“Employees no longer stay at the facility, but rather are transported to and from the site via helicopter daily,” it states.

The Telegram requested more information from Hydro on Tuesday afternoon. A representative for the utility said response would not be available before deadline for this story. But further information will be reported as it becomes available.  

Meanwhile, Hydro is continuing on its previously reported long-term plan for adding female washrooms to its buildings.

In 2015, the utility wants to spend roughly $260,000 on the work. It is the third year of a 15-year program intended to meet modern occupational health and safety regulations and industry standards.

“Given that the existing facilities contain single washrooms, the alternative of installing privacy locksets and affixing unisex signage on the washroom doorways was considered,” Hydro notes in justifying its expenditure.

“Consultations with the provincial occupational health and safety enforcement officers have deemed this to be an unacceptable solution. The regulations state that separate facilities are required — the provision of additional washroom space is required.”

And so prefabricated facilities will be attached to existing buildings at Hydro’s Come By Chance, Long Harbour and Stony Brook terminal stations, if the plan for 2015 is approved.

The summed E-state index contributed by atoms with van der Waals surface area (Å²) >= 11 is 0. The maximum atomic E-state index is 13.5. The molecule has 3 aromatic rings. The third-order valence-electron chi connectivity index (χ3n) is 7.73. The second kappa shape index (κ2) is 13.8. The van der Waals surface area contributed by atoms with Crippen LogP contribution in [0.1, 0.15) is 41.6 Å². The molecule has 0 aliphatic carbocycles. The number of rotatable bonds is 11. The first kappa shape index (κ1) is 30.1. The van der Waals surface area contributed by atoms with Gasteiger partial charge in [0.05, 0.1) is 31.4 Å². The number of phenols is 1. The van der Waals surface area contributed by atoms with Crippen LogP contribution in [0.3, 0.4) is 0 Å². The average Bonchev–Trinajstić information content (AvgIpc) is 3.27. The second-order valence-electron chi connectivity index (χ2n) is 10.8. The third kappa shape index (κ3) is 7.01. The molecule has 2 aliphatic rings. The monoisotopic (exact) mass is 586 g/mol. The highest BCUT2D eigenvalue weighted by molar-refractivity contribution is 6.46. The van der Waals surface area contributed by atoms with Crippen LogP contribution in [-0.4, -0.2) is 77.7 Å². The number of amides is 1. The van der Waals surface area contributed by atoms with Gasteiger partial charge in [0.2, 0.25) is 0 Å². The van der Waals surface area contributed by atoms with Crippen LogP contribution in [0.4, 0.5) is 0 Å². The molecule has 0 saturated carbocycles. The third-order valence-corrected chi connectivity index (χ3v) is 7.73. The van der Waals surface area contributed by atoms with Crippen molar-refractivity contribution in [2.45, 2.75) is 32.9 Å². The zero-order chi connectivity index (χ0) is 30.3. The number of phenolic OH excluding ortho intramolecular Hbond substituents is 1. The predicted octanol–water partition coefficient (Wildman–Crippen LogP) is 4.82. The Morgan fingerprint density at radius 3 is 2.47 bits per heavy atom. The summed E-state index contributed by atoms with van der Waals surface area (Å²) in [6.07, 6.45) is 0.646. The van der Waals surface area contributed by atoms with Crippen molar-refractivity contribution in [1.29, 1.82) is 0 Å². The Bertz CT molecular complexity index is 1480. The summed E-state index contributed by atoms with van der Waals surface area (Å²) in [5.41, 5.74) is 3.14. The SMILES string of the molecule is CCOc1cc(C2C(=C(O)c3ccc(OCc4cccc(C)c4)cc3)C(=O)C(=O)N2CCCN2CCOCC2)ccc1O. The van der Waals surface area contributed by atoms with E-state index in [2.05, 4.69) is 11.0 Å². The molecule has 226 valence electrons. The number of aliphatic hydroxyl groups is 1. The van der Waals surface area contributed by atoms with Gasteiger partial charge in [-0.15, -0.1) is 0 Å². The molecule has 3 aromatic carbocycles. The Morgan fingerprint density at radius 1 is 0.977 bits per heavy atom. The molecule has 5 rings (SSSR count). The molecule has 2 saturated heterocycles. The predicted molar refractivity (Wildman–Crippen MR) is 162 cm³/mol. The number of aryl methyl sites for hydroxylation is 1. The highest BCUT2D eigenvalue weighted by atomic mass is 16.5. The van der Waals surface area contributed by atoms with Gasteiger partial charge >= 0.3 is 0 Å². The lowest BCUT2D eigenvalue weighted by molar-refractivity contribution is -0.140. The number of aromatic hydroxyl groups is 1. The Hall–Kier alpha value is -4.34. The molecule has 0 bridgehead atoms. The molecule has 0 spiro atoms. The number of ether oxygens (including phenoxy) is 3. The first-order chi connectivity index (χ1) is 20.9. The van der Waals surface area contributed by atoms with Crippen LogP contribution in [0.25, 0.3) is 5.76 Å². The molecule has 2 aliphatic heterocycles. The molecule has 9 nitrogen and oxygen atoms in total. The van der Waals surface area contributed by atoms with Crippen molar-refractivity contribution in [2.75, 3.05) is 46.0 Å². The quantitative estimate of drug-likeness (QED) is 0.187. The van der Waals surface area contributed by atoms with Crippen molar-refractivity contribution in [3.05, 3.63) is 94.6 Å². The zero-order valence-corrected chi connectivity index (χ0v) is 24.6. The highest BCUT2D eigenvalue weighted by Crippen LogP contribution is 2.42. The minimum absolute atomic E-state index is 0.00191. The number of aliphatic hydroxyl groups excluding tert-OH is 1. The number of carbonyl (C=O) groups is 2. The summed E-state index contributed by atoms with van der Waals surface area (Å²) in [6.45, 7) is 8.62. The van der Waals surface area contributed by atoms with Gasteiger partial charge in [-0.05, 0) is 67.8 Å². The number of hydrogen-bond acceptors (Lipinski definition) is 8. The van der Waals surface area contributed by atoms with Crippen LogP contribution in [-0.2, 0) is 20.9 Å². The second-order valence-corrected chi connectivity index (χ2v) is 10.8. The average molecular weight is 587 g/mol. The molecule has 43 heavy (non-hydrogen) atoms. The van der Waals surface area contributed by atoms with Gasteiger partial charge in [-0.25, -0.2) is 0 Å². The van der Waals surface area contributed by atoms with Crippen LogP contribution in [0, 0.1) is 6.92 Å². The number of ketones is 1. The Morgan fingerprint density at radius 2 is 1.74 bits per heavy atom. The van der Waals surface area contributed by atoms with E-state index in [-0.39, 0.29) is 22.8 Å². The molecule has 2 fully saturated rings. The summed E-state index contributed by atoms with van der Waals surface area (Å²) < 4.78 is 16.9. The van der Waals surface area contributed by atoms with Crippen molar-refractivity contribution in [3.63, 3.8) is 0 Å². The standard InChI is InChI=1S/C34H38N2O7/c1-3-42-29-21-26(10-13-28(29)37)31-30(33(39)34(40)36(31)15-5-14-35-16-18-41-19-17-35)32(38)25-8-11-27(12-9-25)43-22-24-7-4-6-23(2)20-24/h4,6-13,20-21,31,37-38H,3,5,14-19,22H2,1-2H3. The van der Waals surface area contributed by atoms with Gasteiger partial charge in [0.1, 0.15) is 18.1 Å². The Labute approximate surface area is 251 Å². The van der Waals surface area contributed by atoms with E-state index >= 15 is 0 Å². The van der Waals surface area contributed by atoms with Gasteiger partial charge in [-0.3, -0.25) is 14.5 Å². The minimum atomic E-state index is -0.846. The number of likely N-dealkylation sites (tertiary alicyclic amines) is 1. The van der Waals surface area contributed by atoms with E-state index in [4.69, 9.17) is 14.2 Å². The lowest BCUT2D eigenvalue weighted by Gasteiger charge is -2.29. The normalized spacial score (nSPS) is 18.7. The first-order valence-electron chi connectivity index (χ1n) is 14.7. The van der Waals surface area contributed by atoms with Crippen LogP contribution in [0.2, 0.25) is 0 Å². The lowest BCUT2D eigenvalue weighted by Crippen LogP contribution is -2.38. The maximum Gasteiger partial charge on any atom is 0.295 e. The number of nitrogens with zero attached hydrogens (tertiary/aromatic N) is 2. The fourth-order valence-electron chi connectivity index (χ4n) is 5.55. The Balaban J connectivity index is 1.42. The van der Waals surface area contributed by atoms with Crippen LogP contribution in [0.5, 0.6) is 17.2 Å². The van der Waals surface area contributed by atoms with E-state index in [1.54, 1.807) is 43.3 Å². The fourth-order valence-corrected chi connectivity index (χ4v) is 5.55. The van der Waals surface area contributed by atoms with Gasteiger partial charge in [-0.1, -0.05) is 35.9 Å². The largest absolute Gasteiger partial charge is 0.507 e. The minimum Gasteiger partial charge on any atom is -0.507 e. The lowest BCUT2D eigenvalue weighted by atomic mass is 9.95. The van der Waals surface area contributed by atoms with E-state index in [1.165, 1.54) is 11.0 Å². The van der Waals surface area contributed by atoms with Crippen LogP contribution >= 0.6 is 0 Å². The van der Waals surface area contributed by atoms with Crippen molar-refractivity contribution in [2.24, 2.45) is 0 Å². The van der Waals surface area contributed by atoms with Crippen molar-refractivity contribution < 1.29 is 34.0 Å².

The utility’s complete capital budget will be reviewed by the regulator, with input from industrial customers, the consumer advocate and any interveners over the coming months. The regulator reviews planned spending project by project.

Hydro’s submission includes a five-year outlook on its capital expenses. Averaging $66.1 million a year from 2009 to 2013, the utility plans to spend an average of $209 million a year from 2015 to 2019.

Ratepayers will be tapped to cover the costs.

 

afitzpatrick@thetelegram.com

Organizations: Newfoundland and Labrador Hydro, Board of Commissioners of Public Utilities, Stony Brook terminal

Geographic location: Charlottetown, Newfoundland, Cartwright Makkovik Long Harbour

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Recent comments

  • Concerned
    August 07, 2014 - 09:49

    This does not include the 300 million to build the line to Labrador West. Government and Nalcor have indicated that how this cost will be distributed is up to the PUB. But who will pay? This cost has not been included in any of the future rate projections.